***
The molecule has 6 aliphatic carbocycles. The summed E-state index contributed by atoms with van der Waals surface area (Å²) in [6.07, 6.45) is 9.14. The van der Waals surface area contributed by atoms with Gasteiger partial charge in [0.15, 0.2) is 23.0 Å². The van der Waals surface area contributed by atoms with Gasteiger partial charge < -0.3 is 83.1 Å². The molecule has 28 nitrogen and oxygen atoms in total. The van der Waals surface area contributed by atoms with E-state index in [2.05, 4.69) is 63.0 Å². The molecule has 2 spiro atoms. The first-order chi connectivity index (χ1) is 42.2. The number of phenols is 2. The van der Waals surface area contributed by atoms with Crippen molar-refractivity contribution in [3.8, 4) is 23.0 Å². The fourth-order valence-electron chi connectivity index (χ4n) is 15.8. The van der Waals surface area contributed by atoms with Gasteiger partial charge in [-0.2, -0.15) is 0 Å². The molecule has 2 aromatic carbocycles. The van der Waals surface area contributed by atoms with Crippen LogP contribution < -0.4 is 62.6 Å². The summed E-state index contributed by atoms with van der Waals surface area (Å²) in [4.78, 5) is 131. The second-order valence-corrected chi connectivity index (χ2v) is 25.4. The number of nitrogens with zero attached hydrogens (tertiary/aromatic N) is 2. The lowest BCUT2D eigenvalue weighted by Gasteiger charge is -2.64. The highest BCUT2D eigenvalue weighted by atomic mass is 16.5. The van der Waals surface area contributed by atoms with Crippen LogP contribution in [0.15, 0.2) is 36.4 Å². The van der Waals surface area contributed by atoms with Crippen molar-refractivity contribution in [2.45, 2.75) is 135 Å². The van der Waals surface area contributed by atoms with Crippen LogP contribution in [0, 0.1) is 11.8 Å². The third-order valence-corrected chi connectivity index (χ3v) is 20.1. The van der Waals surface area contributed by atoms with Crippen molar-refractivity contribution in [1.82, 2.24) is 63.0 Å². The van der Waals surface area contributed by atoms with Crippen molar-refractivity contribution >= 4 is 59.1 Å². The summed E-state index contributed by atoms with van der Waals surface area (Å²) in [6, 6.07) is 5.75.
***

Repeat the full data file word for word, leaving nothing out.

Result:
The molecule has 6 aliphatic carbocycles. The summed E-state index contributed by atoms with van der Waals surface area (Å²) in [6.07, 6.45) is 9.14. The van der Waals surface area contributed by atoms with Gasteiger partial charge in [0.15, 0.2) is 23.0 Å². The van der Waals surface area contributed by atoms with Gasteiger partial charge < -0.3 is 83.1 Å². The molecule has 28 nitrogen and oxygen atoms in total. The van der Waals surface area contributed by atoms with E-state index in [2.05, 4.69) is 63.0 Å². The molecule has 2 spiro atoms. The first-order chi connectivity index (χ1) is 42.2. The number of phenols is 2. The van der Waals surface area contributed by atoms with Crippen molar-refractivity contribution in [3.8, 4) is 23.0 Å². The fourth-order valence-electron chi connectivity index (χ4n) is 15.8. The van der Waals surface area contributed by atoms with Gasteiger partial charge in [-0.2, -0.15) is 0 Å². The molecule has 2 aromatic carbocycles. The van der Waals surface area contributed by atoms with Crippen LogP contribution < -0.4 is 62.6 Å². The summed E-state index contributed by atoms with van der Waals surface area (Å²) in [4.78, 5) is 131. The second-order valence-corrected chi connectivity index (χ2v) is 25.4. The number of nitrogens with zero attached hydrogens (tertiary/aromatic N) is 2. The lowest BCUT2D eigenvalue weighted by Gasteiger charge is -2.64. The highest BCUT2D eigenvalue weighted by atomic mass is 16.5. The van der Waals surface area contributed by atoms with Crippen LogP contribution in [0.15, 0.2) is 36.4 Å². The van der Waals surface area contributed by atoms with Crippen molar-refractivity contribution in [2.45, 2.75) is 135 Å². The van der Waals surface area contributed by atoms with Crippen LogP contribution in [0, 0.1) is 11.8 Å². The third-order valence-corrected chi connectivity index (χ3v) is 20.1. The van der Waals surface area contributed by atoms with Crippen molar-refractivity contribution in [1.82, 2.24) is 63.0 Å². The van der Waals surface area contributed by atoms with Crippen molar-refractivity contribution >= 4 is 59.1 Å². The summed E-state index contributed by atoms with van der Waals surface area (Å²) in [6, 6.07) is 5.75.